After all, the German automakers have spent the last 15 years tirelessly engineering the last vestiges of character and authentic heritage out of their automobiles. The same industry that once presented its customers with a wide variety of iconoclastically engineered choices is now locked in a tail-chasing circle of imitative, unoriginal product. The aircooled 911, the Ro 80, the 450SEL 6.9, the original blacked-out BMW M5—they're all gone, replaced by a bunch of monstrous SUVs that can make the Kessel run in under 12 parsecs but which are all fundamentally the same loathsome lump of self-destructing electronics and fragile AWD powertrains.
Let's imagine for a moment that this isn't just an anomaly and that the German enthusiasts are tired of driving interchangeable transportation pods. They want something real. Something different. Something American. The Mustang will continue to sell. Pretty soon the mighty roar of the Challenger Hellcat will be heard bellowing its way across the last unrestricted sections of the autobahn. Parking lots from Berlin to Bonn will overflow with Wranglers. You'll see a Corvette around every corner. And what's that squared-off silhouette in the distance? Is that . . . a Ford Flex at the Cologne train station?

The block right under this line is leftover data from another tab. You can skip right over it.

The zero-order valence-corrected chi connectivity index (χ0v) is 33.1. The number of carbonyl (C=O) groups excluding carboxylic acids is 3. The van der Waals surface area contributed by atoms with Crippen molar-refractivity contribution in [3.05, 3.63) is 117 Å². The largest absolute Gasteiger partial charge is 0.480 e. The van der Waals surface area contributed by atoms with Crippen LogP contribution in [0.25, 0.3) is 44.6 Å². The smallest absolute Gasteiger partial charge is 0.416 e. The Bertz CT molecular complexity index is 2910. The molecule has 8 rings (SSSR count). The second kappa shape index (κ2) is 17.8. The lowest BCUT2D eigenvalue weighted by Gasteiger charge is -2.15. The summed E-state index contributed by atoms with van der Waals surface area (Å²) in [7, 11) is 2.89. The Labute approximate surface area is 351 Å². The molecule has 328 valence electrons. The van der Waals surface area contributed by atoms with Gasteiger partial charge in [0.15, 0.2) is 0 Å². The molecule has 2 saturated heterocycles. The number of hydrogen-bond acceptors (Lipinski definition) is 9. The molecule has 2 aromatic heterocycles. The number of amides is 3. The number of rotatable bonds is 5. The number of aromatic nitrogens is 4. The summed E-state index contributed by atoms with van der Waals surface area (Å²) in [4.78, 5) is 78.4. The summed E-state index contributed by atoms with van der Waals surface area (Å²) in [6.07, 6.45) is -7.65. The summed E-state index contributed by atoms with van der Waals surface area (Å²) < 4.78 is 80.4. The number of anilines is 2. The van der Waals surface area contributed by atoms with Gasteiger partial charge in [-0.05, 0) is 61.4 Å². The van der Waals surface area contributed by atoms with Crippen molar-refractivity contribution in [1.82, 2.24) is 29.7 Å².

No matter what happens, there's a lesson to be learned from this sudden Euro-Mustang mania. American automakers got pretty lazy and self-satisfied during the so-called Malaise Era of the late Seventies and Eighties, which opened the door for the German automakers to bring us fascinating and characterful cars. Can you imagine picking a Lincoln Versailles over a BMW 528i, or choosing a downsized deVille over a Cosworth-powered Mercedes 190E 2.3-16?
If German buyers are choosing Mustangs over the increasingly bland and indistinguishable offerings from their home team—well, that's a warning that should ring loud and clear in boardrooms across the Continent. The last time something like this happened, back in 1944, the German response was to develop secret weapons like the Dornier 335 and the infamous rocket-powered Komet. Given a choice, enthusiasts will choose character and style pretty much every time. That's how BMW conquered the American back road, and it's how the Mustang is winning the battle of the autobahn.
Born in Brooklyn but banished to Ohio, Jack Baruth has won races on four different kinds of bicycles and in seven different kinds of cars. Everything he writes should probably come with a trigger warning. His column, Avoidable Contact, runs twice a week.